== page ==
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Use of Pure Oxygen to Control Odors and Corrosion and Improve Safety in the Milford, Connecticut Sewer System

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Abstract:

High levels of hydrogen sulfide in the Milford sanitary sewerage system had caused serious damage to the sewer system, to a key pump station and to the wastewater treatment plant itself. The hydrogen sulfide created hazardous conditions in the pump station and was the source of continual odor complaints. The cause of the problem was isolated to dual force mains carrying sewage flow from the Gulf Pond Pump Station 4.0 km (2.5 mi) to a major interceptor sewer and to the West Avenue Pump Station. Measurements of atmospheric hydrogen sulfide in one of the manholes downstream from the force main discharge were as high as 900 ppm. A two pronged approach was utilized to eliminate the generation of hydrogen sulfide. The first part consisted of installation of motorized valves and magnetic flow meters on each force main leaving the Gulf Pond Pump Station. A PLC in the pump station control panel controls the usage of force mains to match the demand in the system, thus reducing the detention time in the force mains. The second part consisted of introducing a sidestream flow saturated with pure oxygen to satisfy the oxygen demand in the force main. The system has been successful in eliminating odors in the downstream sewer system and has eliminated hydrogen sulfide in the West Avenue Pump Station wet well. The design, implementation and operation of the modifications to the Gulf Pond Pump Station are presented.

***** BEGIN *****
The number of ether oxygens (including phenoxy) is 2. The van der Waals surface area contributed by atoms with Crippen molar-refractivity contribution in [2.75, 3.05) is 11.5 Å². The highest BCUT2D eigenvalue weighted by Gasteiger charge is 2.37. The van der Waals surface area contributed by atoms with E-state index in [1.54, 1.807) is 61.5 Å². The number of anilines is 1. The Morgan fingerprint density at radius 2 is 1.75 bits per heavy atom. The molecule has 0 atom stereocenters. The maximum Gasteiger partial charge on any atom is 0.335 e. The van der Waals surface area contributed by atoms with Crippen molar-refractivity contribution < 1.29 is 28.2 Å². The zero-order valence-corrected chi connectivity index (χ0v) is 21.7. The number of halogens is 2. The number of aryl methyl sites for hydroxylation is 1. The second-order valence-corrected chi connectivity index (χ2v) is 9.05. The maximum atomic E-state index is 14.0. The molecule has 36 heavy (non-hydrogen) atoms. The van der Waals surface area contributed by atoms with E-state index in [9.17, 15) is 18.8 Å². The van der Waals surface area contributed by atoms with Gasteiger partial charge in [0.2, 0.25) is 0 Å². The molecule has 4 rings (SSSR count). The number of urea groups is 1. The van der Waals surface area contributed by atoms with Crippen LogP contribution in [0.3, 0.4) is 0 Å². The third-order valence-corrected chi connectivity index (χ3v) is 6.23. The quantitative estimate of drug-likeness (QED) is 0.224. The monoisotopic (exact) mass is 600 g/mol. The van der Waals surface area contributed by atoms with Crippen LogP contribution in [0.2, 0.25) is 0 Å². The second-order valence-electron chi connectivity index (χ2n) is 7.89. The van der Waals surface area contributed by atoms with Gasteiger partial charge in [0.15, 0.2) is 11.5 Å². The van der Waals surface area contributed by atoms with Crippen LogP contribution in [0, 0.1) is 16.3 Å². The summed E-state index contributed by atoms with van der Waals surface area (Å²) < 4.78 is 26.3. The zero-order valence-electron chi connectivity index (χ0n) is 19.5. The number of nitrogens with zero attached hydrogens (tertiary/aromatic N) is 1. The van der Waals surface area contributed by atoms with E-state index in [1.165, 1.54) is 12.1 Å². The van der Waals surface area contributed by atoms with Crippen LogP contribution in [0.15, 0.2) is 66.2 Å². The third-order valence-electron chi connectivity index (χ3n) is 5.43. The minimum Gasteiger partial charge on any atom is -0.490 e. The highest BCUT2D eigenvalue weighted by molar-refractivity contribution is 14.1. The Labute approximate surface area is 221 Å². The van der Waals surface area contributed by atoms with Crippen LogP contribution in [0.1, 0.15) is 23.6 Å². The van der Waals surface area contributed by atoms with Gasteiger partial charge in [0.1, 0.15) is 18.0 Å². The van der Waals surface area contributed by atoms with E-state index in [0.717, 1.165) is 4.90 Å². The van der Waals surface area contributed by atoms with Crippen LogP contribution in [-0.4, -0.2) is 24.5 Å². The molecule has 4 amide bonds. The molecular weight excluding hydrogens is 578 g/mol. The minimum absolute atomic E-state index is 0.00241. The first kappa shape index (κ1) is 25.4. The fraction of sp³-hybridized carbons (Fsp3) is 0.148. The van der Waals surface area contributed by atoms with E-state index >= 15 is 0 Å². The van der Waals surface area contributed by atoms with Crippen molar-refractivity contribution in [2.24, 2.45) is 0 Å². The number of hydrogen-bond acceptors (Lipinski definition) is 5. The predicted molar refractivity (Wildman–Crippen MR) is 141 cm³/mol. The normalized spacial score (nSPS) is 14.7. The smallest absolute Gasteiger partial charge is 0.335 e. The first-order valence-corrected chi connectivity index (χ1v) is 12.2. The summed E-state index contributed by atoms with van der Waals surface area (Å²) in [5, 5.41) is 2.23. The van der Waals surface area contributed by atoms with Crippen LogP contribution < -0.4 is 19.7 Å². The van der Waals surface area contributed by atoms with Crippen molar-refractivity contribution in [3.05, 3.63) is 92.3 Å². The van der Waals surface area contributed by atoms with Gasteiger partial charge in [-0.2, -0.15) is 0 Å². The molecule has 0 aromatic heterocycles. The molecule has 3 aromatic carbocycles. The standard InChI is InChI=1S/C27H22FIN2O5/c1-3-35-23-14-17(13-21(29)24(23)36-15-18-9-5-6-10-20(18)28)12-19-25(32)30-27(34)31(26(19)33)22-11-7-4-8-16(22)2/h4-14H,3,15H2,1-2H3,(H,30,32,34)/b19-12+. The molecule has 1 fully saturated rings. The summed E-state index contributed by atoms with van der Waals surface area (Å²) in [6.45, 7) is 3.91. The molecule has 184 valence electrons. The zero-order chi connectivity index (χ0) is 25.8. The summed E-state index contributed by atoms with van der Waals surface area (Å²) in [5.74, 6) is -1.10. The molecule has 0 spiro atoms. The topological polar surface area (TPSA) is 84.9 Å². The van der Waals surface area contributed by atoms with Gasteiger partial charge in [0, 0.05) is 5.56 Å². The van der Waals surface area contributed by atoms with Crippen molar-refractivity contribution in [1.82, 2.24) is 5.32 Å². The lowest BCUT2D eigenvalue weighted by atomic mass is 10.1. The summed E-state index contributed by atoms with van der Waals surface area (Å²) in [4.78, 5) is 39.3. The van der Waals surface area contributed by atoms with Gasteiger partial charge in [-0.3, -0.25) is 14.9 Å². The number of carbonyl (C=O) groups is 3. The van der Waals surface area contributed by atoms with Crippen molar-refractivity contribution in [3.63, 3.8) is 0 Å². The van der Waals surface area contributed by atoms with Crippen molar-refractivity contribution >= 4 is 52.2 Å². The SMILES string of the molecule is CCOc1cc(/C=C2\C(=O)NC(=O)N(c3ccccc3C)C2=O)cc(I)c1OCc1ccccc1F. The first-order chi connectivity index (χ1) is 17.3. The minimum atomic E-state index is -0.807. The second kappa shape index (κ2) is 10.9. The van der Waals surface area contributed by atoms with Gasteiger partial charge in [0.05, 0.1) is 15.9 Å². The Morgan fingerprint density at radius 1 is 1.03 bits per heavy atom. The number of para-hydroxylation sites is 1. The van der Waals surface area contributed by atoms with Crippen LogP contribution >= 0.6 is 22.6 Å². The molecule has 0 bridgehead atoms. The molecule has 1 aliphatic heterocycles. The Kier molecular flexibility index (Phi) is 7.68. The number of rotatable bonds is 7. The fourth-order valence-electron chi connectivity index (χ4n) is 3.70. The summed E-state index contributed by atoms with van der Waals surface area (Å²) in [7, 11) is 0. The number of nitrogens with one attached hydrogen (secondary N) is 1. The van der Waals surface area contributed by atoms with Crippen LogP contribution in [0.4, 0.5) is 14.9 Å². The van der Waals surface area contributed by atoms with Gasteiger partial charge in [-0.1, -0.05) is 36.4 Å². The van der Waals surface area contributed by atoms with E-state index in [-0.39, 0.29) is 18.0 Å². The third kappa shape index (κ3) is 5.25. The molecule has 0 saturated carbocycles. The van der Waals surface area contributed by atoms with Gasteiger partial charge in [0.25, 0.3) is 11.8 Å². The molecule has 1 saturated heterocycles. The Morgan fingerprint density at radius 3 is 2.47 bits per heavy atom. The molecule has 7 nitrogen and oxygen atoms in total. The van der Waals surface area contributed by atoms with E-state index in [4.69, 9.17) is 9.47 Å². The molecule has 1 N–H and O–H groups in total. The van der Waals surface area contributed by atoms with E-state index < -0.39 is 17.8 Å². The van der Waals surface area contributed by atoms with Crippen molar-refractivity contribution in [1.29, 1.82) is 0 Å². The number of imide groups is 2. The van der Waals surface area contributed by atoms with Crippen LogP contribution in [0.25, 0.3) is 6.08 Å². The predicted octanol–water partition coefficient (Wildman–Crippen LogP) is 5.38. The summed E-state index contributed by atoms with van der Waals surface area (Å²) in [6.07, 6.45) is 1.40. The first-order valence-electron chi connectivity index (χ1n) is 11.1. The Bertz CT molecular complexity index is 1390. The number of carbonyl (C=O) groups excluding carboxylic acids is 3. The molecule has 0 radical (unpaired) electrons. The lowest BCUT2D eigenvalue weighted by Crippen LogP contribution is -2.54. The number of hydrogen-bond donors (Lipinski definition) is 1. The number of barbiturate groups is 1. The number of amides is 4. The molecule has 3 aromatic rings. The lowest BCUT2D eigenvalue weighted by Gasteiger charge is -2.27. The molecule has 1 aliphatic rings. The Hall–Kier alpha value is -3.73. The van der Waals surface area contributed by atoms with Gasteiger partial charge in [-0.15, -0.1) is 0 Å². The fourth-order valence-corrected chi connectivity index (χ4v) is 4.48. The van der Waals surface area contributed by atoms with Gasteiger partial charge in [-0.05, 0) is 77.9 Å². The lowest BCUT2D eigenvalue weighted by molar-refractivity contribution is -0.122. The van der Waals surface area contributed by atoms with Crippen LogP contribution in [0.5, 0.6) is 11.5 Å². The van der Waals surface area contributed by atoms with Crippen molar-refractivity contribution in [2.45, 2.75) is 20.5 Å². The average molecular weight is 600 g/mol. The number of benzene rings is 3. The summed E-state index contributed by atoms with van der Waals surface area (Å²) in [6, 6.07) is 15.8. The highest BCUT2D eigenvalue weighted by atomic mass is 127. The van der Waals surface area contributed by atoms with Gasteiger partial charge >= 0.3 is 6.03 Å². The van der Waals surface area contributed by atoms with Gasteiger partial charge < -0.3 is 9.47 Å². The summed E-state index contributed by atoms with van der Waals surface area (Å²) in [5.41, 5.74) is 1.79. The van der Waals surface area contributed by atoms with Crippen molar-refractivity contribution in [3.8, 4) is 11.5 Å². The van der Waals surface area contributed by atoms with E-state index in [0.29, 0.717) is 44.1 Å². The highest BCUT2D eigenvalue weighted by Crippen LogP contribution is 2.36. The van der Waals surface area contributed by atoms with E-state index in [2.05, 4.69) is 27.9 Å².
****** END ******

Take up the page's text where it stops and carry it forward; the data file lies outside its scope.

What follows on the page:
Document Type: Research Article

DOI: http://dx.doi.org/10.2175/193864712811741016

Publication date: January 1, 2012

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  • Proceedings of the Water Environment Federation is an archive of papers published in the proceedings of the annual Water Environment Federation® Technical Exhibition and Conference (WEFTEC® ) and specialty conferences held since the year 2000. These proceedings are not peer reviewed.

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